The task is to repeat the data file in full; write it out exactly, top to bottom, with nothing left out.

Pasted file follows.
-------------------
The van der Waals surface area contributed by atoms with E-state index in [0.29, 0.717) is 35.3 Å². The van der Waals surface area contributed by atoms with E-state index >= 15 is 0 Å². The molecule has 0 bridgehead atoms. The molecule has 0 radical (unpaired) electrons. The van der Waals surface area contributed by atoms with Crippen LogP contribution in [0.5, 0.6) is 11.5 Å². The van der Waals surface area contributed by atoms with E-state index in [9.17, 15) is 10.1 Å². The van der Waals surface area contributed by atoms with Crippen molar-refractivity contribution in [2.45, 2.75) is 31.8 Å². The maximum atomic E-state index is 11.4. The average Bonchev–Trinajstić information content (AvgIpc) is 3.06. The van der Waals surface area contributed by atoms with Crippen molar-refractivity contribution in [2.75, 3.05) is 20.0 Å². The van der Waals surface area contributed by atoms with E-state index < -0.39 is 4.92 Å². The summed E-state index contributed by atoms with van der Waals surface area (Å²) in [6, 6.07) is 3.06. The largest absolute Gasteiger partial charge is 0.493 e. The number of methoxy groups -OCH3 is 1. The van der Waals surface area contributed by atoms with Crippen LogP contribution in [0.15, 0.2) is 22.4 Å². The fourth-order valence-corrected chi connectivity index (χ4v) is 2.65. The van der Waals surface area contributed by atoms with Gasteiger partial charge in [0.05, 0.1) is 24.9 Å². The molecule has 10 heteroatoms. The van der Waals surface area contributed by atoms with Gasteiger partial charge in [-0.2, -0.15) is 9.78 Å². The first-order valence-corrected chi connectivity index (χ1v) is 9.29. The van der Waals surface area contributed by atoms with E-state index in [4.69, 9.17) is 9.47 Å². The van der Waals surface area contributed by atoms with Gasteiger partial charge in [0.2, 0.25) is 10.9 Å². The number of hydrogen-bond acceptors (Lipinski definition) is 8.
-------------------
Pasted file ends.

The van der Waals surface area contributed by atoms with E-state index in [0.29, 0.717) is 35.3 Å². The van der Waals surface area contributed by atoms with E-state index >= 15 is 0 Å². The molecule has 0 bridgehead atoms. The molecule has 0 radical (unpaired) electrons. The van der Waals surface area contributed by atoms with Crippen LogP contribution in [0.5, 0.6) is 11.5 Å². The van der Waals surface area contributed by atoms with E-state index in [9.17, 15) is 10.1 Å². The van der Waals surface area contributed by atoms with Crippen molar-refractivity contribution in [2.45, 2.75) is 31.8 Å². The maximum atomic E-state index is 11.4. The average Bonchev–Trinajstić information content (AvgIpc) is 3.06. The van der Waals surface area contributed by atoms with Crippen molar-refractivity contribution in [2.75, 3.05) is 20.0 Å². The van der Waals surface area contributed by atoms with E-state index < -0.39 is 4.92 Å². The summed E-state index contributed by atoms with van der Waals surface area (Å²) in [6, 6.07) is 3.06. The largest absolute Gasteiger partial charge is 0.493 e. The number of methoxy groups -OCH3 is 1. The van der Waals surface area contributed by atoms with Crippen LogP contribution in [0.15, 0.2) is 22.4 Å². The fourth-order valence-corrected chi connectivity index (χ4v) is 2.65. The van der Waals surface area contributed by atoms with Gasteiger partial charge in [0.05, 0.1) is 24.9 Å². The molecule has 10 heteroatoms. The van der Waals surface area contributed by atoms with Gasteiger partial charge in [-0.2, -0.15) is 9.78 Å². The first-order valence-corrected chi connectivity index (χ1v) is 9.29. The van der Waals surface area contributed by atoms with E-state index in [4.69, 9.17) is 9.47 Å². The van der Waals surface area contributed by atoms with Gasteiger partial charge in [0.2, 0.25) is 10.9 Å². The number of hydrogen-bond acceptors (Lipinski definition) is 8.